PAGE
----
It is highly regrettable that the majority of the faithful pay so little heed to the Ascension of the Lord. Their lack of appreciation of it is closely connected with their lack of appreciation of the mystery of the liturgy....But, in fact, the Ascension is a decisive turning point. It does indeed mark the end of something that is not simply to be cast aside: the end of a relationship to Jesus that is still wholly external. Above all, however, it marks the beginning of an entirely new relationship of faith and of a new time: the liturgy of the last times.
...If we reduce the "ascent" to a particular moment in our mortal history, we simply forget that beginning with his Cross and Resurrection Jesus and the human race are henceforth one. He became a son of man that we might become sons of God. The Ascension is progressive "until we all form the perfect Man fully mature with the fullness of Christ himself." (Eph. 4, 13) The movement of the Ascension will be complete only when all the members of his body have been drawn to the Father and brought to life by his Spirit. The Ascension ...is the ever-new "moment" of his coming"..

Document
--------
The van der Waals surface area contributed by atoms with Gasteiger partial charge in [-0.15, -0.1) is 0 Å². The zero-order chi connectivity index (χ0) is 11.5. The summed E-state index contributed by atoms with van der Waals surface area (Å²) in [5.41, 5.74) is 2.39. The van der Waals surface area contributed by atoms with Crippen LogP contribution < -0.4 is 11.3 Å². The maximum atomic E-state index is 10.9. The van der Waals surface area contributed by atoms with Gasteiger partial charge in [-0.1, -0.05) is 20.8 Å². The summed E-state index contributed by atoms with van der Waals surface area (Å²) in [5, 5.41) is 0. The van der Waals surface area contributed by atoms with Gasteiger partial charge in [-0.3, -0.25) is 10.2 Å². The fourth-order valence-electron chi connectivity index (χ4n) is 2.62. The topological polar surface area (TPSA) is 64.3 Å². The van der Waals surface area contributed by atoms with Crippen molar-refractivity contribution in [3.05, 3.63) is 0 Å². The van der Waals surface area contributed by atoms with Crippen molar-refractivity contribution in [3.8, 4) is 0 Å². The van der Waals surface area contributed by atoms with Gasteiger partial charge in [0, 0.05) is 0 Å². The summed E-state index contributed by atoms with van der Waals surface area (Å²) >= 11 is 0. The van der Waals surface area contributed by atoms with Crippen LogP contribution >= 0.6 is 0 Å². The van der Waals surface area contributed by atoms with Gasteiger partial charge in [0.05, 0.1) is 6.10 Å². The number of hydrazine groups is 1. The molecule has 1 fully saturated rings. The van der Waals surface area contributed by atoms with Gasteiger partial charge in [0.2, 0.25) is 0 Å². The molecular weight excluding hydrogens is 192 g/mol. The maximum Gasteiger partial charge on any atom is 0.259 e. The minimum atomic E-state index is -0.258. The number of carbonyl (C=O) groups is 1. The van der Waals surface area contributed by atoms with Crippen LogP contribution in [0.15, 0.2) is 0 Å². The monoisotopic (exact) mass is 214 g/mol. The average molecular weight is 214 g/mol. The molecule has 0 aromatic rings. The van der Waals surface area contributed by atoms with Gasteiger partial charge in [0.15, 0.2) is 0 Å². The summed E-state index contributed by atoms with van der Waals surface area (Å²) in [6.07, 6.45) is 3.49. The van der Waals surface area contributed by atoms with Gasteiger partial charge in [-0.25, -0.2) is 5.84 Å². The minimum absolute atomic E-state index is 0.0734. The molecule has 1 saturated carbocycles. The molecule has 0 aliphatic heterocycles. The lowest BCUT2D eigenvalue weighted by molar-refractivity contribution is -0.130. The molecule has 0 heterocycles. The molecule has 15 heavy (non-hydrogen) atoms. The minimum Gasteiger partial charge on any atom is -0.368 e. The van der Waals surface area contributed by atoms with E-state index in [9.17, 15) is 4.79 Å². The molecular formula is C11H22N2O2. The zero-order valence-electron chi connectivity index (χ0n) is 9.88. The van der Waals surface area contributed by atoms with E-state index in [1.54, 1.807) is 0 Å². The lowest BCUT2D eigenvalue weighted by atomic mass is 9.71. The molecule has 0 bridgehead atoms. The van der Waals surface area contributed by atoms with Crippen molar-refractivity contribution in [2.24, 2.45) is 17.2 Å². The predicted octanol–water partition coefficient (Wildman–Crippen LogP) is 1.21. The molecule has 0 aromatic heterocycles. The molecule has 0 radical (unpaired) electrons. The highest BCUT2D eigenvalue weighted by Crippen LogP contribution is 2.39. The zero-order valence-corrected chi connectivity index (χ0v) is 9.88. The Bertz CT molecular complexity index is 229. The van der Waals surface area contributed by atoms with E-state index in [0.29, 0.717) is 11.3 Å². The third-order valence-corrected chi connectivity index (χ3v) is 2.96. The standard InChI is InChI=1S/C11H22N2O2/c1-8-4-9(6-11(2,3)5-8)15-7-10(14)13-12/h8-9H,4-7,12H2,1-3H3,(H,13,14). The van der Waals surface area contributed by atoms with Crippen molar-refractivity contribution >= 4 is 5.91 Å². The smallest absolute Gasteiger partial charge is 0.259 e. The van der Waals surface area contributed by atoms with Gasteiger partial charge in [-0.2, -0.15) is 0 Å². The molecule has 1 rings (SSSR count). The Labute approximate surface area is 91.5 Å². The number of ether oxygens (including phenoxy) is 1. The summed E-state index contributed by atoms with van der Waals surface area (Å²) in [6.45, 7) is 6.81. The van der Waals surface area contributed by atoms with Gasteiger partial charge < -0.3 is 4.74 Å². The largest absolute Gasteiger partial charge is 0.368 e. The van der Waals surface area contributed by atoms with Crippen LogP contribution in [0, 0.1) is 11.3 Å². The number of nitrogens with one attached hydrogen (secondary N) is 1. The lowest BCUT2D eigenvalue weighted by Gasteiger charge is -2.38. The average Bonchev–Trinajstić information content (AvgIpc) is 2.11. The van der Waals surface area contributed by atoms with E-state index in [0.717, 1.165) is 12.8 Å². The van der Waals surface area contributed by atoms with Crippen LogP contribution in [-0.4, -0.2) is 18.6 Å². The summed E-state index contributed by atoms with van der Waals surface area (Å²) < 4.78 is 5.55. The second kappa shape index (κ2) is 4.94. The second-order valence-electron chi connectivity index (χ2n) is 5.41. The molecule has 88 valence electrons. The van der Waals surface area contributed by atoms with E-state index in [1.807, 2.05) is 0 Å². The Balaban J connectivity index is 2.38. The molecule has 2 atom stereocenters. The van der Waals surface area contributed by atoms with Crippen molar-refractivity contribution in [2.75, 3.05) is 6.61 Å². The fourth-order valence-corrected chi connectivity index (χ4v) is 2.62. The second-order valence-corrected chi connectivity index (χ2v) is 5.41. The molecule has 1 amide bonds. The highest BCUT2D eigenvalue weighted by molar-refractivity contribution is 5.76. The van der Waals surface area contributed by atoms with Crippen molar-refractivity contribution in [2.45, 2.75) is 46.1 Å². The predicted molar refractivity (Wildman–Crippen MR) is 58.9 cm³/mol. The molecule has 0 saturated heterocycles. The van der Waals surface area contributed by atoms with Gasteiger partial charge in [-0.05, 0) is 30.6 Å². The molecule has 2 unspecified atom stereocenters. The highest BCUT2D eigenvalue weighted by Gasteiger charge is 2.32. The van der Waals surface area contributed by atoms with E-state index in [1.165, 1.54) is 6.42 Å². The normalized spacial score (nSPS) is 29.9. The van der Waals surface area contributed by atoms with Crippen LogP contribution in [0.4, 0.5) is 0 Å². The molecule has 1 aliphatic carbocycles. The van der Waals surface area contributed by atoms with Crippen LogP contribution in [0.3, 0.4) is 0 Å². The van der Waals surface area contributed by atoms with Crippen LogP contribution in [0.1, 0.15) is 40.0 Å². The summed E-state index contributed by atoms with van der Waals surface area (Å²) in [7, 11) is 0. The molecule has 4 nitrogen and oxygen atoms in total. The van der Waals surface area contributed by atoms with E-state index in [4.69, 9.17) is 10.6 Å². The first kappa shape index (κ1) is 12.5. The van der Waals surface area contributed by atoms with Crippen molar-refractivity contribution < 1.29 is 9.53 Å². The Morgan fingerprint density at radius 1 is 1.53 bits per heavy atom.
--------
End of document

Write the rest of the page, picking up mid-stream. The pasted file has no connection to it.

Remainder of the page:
Only when the life that burst from the tomb had become liturgy could the liturgy be finally celebrated. ...The liturgy begins in the movement of return ...The liturgy is the vast reflux of love in which everything (Christ's life, death and resurrection) turns into life (for us).
In his Ascension Christ's life, death and resurrection become the cosmic epiclesis or invocation, pleading to the Father to send his Spirit on the disciples. As Fr Jean Corbon says:
On this Pentecost morning the Holy Spirit has just brought forth virginally the body of Christ that is made up of men, the body that is the Church. The Spirit that proceeds from Father has just been poured out by the Lamb who was slain; the eternal liturgy has broken through into our world, and a new creation is now present.
For Fr Jean Corbon (and for the present Pope) the Liturgy of Heaven becomes on earth the Liturgy of the Church which, in its turn, takes root in each Christian and is celebrated in the very interior of each one of us as Liturgy of the Heart.